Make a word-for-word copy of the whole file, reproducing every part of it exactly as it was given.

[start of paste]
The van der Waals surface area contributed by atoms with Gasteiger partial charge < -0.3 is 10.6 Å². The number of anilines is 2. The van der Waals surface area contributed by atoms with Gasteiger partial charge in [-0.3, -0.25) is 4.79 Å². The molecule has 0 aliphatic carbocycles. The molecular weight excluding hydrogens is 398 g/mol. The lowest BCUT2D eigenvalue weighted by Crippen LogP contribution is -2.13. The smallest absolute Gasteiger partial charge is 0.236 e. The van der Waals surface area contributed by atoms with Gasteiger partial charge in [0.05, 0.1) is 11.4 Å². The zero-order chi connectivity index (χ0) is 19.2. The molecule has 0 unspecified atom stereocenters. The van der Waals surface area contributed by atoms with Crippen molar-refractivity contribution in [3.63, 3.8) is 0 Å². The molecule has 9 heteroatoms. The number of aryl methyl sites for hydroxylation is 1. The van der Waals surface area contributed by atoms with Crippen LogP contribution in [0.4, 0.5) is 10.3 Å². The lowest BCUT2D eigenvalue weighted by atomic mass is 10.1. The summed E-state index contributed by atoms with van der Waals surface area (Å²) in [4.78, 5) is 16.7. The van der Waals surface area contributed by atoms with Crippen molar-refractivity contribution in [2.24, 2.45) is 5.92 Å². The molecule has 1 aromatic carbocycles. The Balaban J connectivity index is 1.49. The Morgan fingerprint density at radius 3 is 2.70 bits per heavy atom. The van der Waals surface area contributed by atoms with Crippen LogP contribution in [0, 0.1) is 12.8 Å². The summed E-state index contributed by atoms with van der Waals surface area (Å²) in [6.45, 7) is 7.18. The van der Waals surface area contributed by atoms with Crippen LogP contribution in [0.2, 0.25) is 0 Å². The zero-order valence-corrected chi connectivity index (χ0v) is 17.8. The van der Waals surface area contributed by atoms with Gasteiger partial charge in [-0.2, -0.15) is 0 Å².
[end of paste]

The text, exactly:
The van der Waals surface area contributed by atoms with Gasteiger partial charge < -0.3 is 10.6 Å². The number of anilines is 2. The van der Waals surface area contributed by atoms with Gasteiger partial charge in [-0.3, -0.25) is 4.79 Å². The molecule has 0 aliphatic carbocycles. The molecular weight excluding hydrogens is 398 g/mol. The lowest BCUT2D eigenvalue weighted by Crippen LogP contribution is -2.13. The smallest absolute Gasteiger partial charge is 0.236 e. The van der Waals surface area contributed by atoms with Gasteiger partial charge in [0.05, 0.1) is 11.4 Å². The zero-order chi connectivity index (χ0) is 19.2. The molecule has 0 unspecified atom stereocenters. The van der Waals surface area contributed by atoms with Crippen molar-refractivity contribution in [3.63, 3.8) is 0 Å². The molecule has 9 heteroatoms. The number of aryl methyl sites for hydroxylation is 1. The van der Waals surface area contributed by atoms with Crippen LogP contribution in [0.4, 0.5) is 10.3 Å². The lowest BCUT2D eigenvalue weighted by atomic mass is 10.1. The summed E-state index contributed by atoms with van der Waals surface area (Å²) in [4.78, 5) is 16.7. The van der Waals surface area contributed by atoms with Crippen molar-refractivity contribution in [2.24, 2.45) is 5.92 Å². The molecule has 1 aromatic carbocycles. The Balaban J connectivity index is 1.49. The Morgan fingerprint density at radius 3 is 2.70 bits per heavy atom. The van der Waals surface area contributed by atoms with Crippen LogP contribution in [0, 0.1) is 12.8 Å². The summed E-state index contributed by atoms with van der Waals surface area (Å²) in [6.45, 7) is 7.18. The van der Waals surface area contributed by atoms with Crippen LogP contribution in [0.2, 0.25) is 0 Å². The zero-order valence-corrected chi connectivity index (χ0v) is 17.8. The van der Waals surface area contributed by atoms with Gasteiger partial charge in [-0.2, -0.15) is 0 Å².